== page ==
Can't Love, Can't Hurt Review

artist: Augustana date: 05/07/2008 category: compact discs
Augustana: Can't Love, Can't Hurt
Release Date: Apr 29, 2008
Label: Epic
Genres: American Trad Rock, Adult Alternative Pop/Rock
Number Of Tracks: 10
Augustana flourished under that exposure, and Can't Love, Can't Hurt attempts to keep the buzz alive by offering another batch of appealingly sentimental songcraft.
 Sound: 8
 Lyrics: 8
 Overall Impression: 8
 Overall rating:
 8.4 
 Reviewer rating:
 8 
 Users rating:
 8.8 
 Votes:
 20 
 Views:
 297 
review (1) 4 comments vote for this album:
overall: 8
Can't Love, Can't Hurt Reviewed by: UG Team, on may 07, 2008
1 of 1 people found this review helpful

Sound: Fields of melodic rock harmonies and lush soft rock flusters was Augustana's olive branch to the world on their maiden voyage in 2005 with the release of their full-length album All The Stars And Boulevards. The rock quintet who call San Diego, California home now, have extended a new olive branch to the world in the form of their follow up album Can't Love, Can't Hurt. With it, they solidify their role as models of modern melodic rock, following in the pathways of Mae and Snow Patrol. Lead singer/guitarist/pianist Don Layus shows his vocal prowess has a choral-like resonance fitting for a church, and the soothing mobility of Matchbox Twenty's lead singer Rob Thomas. Lead guitarist/mandolin player Chris Sachtleben and keyboardist John Vincent are adept at producing fluxing motions that gel with Layus' vocals like schools of crystal-like spores massaging into his voice moving the verses along, while the cleats in the rhythm section by bassist Jared Palomar and drummer Justin South drive stakes into the currents to guide the songs paths. Upbeat tracks like I Still Ain't Over You and Either Way, I'll Break Your Heart have modern rock arches and folk-pop vibrations relatable to Seattle, Washington's Sirens Sister with jangly tambourines indenting the melodies with sunny sprigs. Layus' vocals reach a gospel height on Duet as the spiky guitar chords propel lightning-like tentacles that move in between the verses. Layus plays piano on the rock ballads Fire, Twenty Years and Where Love Went Wrong making room for his emotive vocal inflections as the band's dirges draw out melodic rock shadings that give the songs a velvety lining in the hems of the songs traditional coattails. The band's downy textures take on a strategic gallop in tracks like Hey Now, Meet Me There Someday and Sweet And Low that make use of Augustana's slow-rising vigor, which has become a signature feature in their songs. Their song Rest, Shame, Love has a country-folk coda that comes alive with stirring gospel-sheen harmonies linked by tender synth-pop atmospherics. The album is middle of the road/commercial pop with sweet pleasantries that even come through in the spiky guitars and soaring vocals as they scourge the melodies skylines. // 8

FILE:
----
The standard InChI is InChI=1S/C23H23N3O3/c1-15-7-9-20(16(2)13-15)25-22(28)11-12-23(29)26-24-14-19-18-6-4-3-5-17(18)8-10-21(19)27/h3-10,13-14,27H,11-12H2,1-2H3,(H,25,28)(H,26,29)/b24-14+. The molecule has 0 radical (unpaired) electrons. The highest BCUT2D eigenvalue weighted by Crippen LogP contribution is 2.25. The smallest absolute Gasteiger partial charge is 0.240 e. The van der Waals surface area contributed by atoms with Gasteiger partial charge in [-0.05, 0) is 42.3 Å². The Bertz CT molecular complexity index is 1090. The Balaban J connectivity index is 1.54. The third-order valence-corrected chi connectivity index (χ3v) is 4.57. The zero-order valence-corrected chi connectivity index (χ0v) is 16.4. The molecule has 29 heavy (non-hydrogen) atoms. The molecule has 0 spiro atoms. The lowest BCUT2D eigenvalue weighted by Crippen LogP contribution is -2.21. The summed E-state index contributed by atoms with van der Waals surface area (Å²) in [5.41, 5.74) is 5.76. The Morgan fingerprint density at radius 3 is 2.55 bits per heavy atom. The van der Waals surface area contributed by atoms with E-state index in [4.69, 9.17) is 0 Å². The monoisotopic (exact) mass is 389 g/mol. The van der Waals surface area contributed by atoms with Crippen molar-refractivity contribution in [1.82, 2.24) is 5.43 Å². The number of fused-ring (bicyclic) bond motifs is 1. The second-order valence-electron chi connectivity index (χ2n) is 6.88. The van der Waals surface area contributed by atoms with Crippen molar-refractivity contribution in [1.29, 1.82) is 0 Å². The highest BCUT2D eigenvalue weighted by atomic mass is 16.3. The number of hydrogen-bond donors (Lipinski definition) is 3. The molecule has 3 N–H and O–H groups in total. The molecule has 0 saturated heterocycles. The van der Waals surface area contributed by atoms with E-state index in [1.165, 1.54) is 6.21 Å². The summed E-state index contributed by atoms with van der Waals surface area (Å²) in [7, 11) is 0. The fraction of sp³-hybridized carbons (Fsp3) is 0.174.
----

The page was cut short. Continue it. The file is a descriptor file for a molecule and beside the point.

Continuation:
Lyrics: Many of the lyrical themes on the album depict scenes that show a need to want to make right, those things that have gone wrong. Even some of the song titles allude to this theme like Meet Me There Someday and I Still Ain't Over You, showing feelings that ache for closure and to be sated. The words for Sweet And Low tell, And I'll carry you all the way / When you say you're fine / But you're still young and out of line / When all I need's to turn around / To make it last / To make it count / I ain't gonna make the same mistakes that put my mama in her grave / I don't wanna be alone. Sometimes the lyrics call out for outside help in finding answers for those feelings that are un-reconciled like in Hey Now when Layus admits, Everybody's gonna need somebody / To take our troubles and our worries and our problems all away. // 8

Overall Impression: You can't accuse Augustana of copying anyone else on their new album Can't Love, Can't Hurt, but themselves. Their music has cells of velvety textures and lithesome esthetics that categorize them alongside other modern melodic rock bands like Mae and Snow Patrol, but Augustana still manage to be true to their own identity. The success of their single Boston from their album All The Stars And Boulevards after being placed in the TV show One Tree Hill in 2006, put Augustana ahead of the line in modern rock. Although most songs on Can't Love, Can't Hurt have a predictable format, I cannot say that it necessarily hurts the album. After all, people around the world love pizza as long as it's formula sticks to a traditional format of baking the cheese crusted saucers. I guess Can't Love, Can't Hurt is somehow like a really good pizza or any food that you like that is made the same way time and time again. Sometimes abiding by a traditional format makes an item just the way you like it, and such is the case with Augustana's new album Can't Love, Can't Hurt. // 8


- Susan Frances aka sweetpeasuzie (c) 2008

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